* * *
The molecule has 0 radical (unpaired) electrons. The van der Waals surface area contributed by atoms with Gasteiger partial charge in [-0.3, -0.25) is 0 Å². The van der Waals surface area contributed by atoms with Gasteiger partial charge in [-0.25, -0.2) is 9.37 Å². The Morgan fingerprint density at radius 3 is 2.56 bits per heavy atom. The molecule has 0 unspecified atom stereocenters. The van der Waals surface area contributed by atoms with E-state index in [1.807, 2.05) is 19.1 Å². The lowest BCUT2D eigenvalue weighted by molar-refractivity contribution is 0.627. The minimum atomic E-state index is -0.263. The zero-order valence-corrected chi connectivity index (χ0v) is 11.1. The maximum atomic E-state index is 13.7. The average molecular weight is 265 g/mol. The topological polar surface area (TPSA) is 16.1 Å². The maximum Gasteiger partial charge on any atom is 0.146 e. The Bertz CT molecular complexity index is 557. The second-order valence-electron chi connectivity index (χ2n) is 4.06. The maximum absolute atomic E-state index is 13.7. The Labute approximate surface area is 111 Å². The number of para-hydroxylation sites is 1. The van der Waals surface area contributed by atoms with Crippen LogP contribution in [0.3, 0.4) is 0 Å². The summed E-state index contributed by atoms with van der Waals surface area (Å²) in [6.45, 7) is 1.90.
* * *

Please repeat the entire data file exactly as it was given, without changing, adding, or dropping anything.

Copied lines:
The molecule has 0 radical (unpaired) electrons. The van der Waals surface area contributed by atoms with Gasteiger partial charge in [-0.3, -0.25) is 0 Å². The van der Waals surface area contributed by atoms with Gasteiger partial charge in [-0.25, -0.2) is 9.37 Å². The Morgan fingerprint density at radius 3 is 2.56 bits per heavy atom. The molecule has 0 unspecified atom stereocenters. The van der Waals surface area contributed by atoms with E-state index in [1.807, 2.05) is 19.1 Å². The lowest BCUT2D eigenvalue weighted by molar-refractivity contribution is 0.627. The minimum atomic E-state index is -0.263. The zero-order valence-corrected chi connectivity index (χ0v) is 11.1. The maximum atomic E-state index is 13.7. The average molecular weight is 265 g/mol. The topological polar surface area (TPSA) is 16.1 Å². The maximum Gasteiger partial charge on any atom is 0.146 e. The Bertz CT molecular complexity index is 557. The second-order valence-electron chi connectivity index (χ2n) is 4.06. The maximum absolute atomic E-state index is 13.7. The Labute approximate surface area is 111 Å². The number of para-hydroxylation sites is 1. The van der Waals surface area contributed by atoms with Crippen LogP contribution in [0.3, 0.4) is 0 Å². The summed E-state index contributed by atoms with van der Waals surface area (Å²) in [6.45, 7) is 1.90.